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Separation of Church and State: Keeping Religion Free

The separation of church and state protects freedom of religion by keeping the government out of it.

By:  |  July 14, 2020  |    481 Words
Separation of Church and State (Photo by Afro American NewspapersGadoGetty Images)

Separation of Church and State (Photo by Afro American NewspapersGadoGetty Images)


In the 1600s, thousands of English Puritans arrived in the New England region to escape religious persecution. The Puritans were mostly religious refugees and sought to practice their form of religion, which was different from that of the Church of England. More than a century later, Thomas Jefferson argued that the only way to guarantee the freedom of religion was to separate it from legislative governance altogether.

The separation of church and state was unofficially created as part of the First Amendment. When the First Amendment was ratified in 1791, the religious protections granted did not apply on the state level.  The state could still fund churches, blasphemy was forbidden with the risk of imprisonment, and politicians in many states still had to say they believed in God. Yet the idea of the separation of powers on the state level wouldn’t be applied until the adoption of the 14th Amendment.

Legal Debates

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(Photo by Kevin Dietsch/Getty Images)

There have been many legal battles over the validity of religious beliefs concerning the public good and civil rights in general. Reynolds v. United States (1879)was an appeal filed by George Reynolds, a Mormon, who argued that his religious beliefs were being infringed upon by the state of Utah when he was prosecuted for the practice of polygamy, the marriage of multiple spouses. Reynolds would ultimately be found guilty. The Supreme Court decided that the government cannot regulate belief, but it can punish people who break the law.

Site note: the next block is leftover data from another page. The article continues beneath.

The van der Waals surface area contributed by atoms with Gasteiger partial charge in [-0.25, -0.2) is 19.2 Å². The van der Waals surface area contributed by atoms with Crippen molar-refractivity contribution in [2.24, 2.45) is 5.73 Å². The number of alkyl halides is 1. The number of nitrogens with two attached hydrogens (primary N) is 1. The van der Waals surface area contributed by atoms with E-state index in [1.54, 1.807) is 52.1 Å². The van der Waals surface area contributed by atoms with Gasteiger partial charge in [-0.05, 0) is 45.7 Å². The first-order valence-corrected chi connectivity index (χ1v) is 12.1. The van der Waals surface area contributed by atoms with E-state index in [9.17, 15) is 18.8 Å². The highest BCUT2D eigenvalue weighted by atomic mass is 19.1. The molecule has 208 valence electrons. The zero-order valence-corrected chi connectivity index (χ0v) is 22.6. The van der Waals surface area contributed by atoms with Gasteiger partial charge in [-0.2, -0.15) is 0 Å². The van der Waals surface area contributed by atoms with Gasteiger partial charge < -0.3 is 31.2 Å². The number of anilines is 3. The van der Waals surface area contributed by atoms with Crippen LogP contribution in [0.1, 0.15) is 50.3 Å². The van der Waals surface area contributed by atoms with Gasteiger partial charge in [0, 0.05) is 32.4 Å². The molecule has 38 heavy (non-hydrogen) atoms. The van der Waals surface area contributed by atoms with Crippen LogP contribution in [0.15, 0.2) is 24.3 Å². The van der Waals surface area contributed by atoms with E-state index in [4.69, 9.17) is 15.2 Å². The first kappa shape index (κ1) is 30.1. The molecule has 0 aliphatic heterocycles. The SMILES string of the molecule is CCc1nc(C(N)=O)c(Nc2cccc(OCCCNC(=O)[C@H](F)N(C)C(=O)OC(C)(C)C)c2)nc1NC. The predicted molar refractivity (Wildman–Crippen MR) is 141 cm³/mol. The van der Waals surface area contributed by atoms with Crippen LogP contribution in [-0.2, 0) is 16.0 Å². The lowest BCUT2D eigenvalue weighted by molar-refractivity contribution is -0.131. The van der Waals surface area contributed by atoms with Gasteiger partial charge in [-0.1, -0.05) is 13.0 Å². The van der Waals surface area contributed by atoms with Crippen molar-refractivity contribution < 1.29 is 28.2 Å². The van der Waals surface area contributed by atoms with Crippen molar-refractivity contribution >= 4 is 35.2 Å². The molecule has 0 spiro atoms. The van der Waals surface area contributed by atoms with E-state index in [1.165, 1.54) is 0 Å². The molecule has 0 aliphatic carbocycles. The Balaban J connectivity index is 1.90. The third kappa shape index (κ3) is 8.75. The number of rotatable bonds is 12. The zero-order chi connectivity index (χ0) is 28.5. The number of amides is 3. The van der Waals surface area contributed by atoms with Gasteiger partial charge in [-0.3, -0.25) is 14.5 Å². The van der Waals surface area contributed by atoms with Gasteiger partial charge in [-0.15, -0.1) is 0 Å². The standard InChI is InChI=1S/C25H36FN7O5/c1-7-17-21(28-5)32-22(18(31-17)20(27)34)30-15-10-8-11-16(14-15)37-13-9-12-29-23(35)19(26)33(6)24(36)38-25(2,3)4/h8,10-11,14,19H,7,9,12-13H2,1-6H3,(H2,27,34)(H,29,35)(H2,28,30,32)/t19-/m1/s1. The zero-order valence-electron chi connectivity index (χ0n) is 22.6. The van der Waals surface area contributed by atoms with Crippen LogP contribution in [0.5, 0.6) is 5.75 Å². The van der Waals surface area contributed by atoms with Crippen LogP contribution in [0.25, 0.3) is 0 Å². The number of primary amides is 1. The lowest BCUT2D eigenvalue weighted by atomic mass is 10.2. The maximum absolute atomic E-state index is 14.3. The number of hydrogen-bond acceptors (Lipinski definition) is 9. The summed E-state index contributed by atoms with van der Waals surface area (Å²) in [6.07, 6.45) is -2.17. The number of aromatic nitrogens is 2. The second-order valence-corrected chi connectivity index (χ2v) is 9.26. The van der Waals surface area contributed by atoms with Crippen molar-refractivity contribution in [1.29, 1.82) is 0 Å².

Torcaso v. Watkins (1961) was a Supreme Court case that stopped the use of religious tests for public office on the state and federal level. Until that point, Maryland’s Constitution required the people to say they believed in God to hold office in the state. Engel v. Vitale (1962) stopped states from making students pray in school. Most recently, the Supreme Court ruled in Espinoza v. Montana Department of Revenue (2020) that states could give tax money to some religious private schools.

It can be argued that the boundaries of this tenet vary with the political beliefs of the time, and especially with the political leaning of the Supreme Court.


From the different cases listed, it’s clear that the separation of church and state has been debated in every aspect of American life. From schools, marriage, state funding, and even religious practice, the separation of church and state is one part of our democracy that is always evolving. The Puritans and pilgrims first came to North America to escape persecution from the Church of England but, ironically, often punished members of their communities for not sharing their beliefs. Our founding fathers made clear that religious freedom was a necessity. The only way religious freedom could be protected was through the separation of church and state as a protection from the tyranny of the majority – our own democracy.

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